Range in R returns a vector that contains the minimum and maximum values of the given argument - known in statistics as a range. You can think of range as an interval between the lowest and the highest value within the vector. A vector can be anything, from a list of numbers to a dataframe column - R really doesn’t care.
Actually, a range is a difference between the maximum and minimum values in a vector, but calculating the range in R reports only the interval extremes. You can subtract one from another to get the actual range.
Today you’ll learn how the
range() function in R works with a ton of practical examples. You’ll work with regular and character vectors, dataframes, and dataframe columns, and you’ll also see how to handle missing and infinite values.
Range in R - Definition and Usage
You want to learn how to find values within a range in R? You’re at the right place. In this section, we’ll go over the syntax and return values which will serve as the basis for hands-on examples later.
range(x, na.rm = FALSE)
x- A character or a numeric vector.
na.rm- An optional parameter that specifies whether NA values should be removed before calculating the range.
range() function in R returns either a double or a character, depending on whether a numeric or character vector was passed as an argument.
Range in R - Examples
We’ll go over six examples in this section and cover the usage from basic numeric vectors to entire dataframes.
How to find the minimum and maximum value with Range in R
The following code shows how to calculate the range of a numeric vector:
arr <- c(-10, -15, 5, 19, 27, 0) range(arr)
Makes sense as 27 is the highest value while -15 is the smallest.
Using Range function on a character vector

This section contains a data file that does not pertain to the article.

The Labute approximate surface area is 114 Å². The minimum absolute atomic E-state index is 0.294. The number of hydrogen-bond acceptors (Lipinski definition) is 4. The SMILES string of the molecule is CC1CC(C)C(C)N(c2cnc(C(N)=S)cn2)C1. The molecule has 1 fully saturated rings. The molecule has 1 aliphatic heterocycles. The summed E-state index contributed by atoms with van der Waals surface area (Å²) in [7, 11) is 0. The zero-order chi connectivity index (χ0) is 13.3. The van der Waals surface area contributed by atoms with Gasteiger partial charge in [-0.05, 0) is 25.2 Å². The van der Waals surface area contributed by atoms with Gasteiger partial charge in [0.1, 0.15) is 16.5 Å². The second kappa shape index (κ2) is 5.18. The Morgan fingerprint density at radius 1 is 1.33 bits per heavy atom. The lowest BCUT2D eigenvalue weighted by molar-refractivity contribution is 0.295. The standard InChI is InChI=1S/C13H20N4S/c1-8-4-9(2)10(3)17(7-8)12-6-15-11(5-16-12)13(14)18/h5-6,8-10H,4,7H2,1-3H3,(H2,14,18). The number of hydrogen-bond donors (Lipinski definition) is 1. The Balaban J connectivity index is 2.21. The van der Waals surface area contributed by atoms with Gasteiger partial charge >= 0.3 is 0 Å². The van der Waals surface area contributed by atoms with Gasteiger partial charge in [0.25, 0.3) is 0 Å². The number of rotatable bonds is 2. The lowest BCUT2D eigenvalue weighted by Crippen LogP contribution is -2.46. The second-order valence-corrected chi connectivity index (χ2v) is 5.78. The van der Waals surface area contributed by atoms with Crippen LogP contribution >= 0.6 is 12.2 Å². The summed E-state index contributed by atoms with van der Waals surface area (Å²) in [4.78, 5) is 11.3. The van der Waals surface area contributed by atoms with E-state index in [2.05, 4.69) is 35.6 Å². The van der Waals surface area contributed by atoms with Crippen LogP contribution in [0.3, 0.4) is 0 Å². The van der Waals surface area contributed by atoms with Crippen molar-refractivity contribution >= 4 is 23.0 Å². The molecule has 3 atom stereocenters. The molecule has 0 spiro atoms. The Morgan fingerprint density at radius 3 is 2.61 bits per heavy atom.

You won’t always work with numerical data. You can calculate the range on strings, and the function will return the first and last values sorted alphabetically:
arr_char <- c("Bob", "Mike", "Kelly", "Sue") range(arr_char)
Find the Range of a vector with missing (NA) values
Real-world data is often messy and full of missing values. They tend to mess up your calculations if not handled properly. Here’s an example:
arr <- c(-10, -15, NA, 19, 27, 0) range(arr)
na.rm = TRUE to avoid this issue:
range(arr, na.rm = TRUE)
Find the Range of a vector with infinite (Inf) values
Calculation errors can sometimes result in
Inf values, either positive or negative. They mess up the range calculation, as they’re either the smallest or largest value of a vector:
arr <- c(-10, -15, Inf, 19, 27, 0) range(arr)
finite = TRUE to exclude
Inf from the range calculation:
range(arr, finite = TRUE)
Using Range function on a DataFrame column
Let’s store the Iris dataset into a variable
df <- iris head(iris)
You can calculate the range of a specific dataframe column this way:
Using Range function on the entire DataFrame
But what if you need the range of the entire dataset? Well, you can only calculate it for numerical columns on this dataset:
df_numeric <- df[c('Sepal.Length', 'Sepal.Width', 'Petal.Length', 'Petal.Width')] range(df_numeric)
This doesn’t tell you much - you don’t know in which columns the minimum and maximum values are. Use
sapply() function to get the range of individual columns:
sapply(df_numeric, function(df_numeric) range(df_numeric))
Today you’ve learned how the range in R works through a ton of practical examples. It’s a simple function understand, but definitely required to have under your toolbelt. You’re now ready to use it in your data analysis projects, as there are no data types or use cases you can’t handle.
Stay tuned for the follow-up articles, as we’ll explore other useful built-in R functions.
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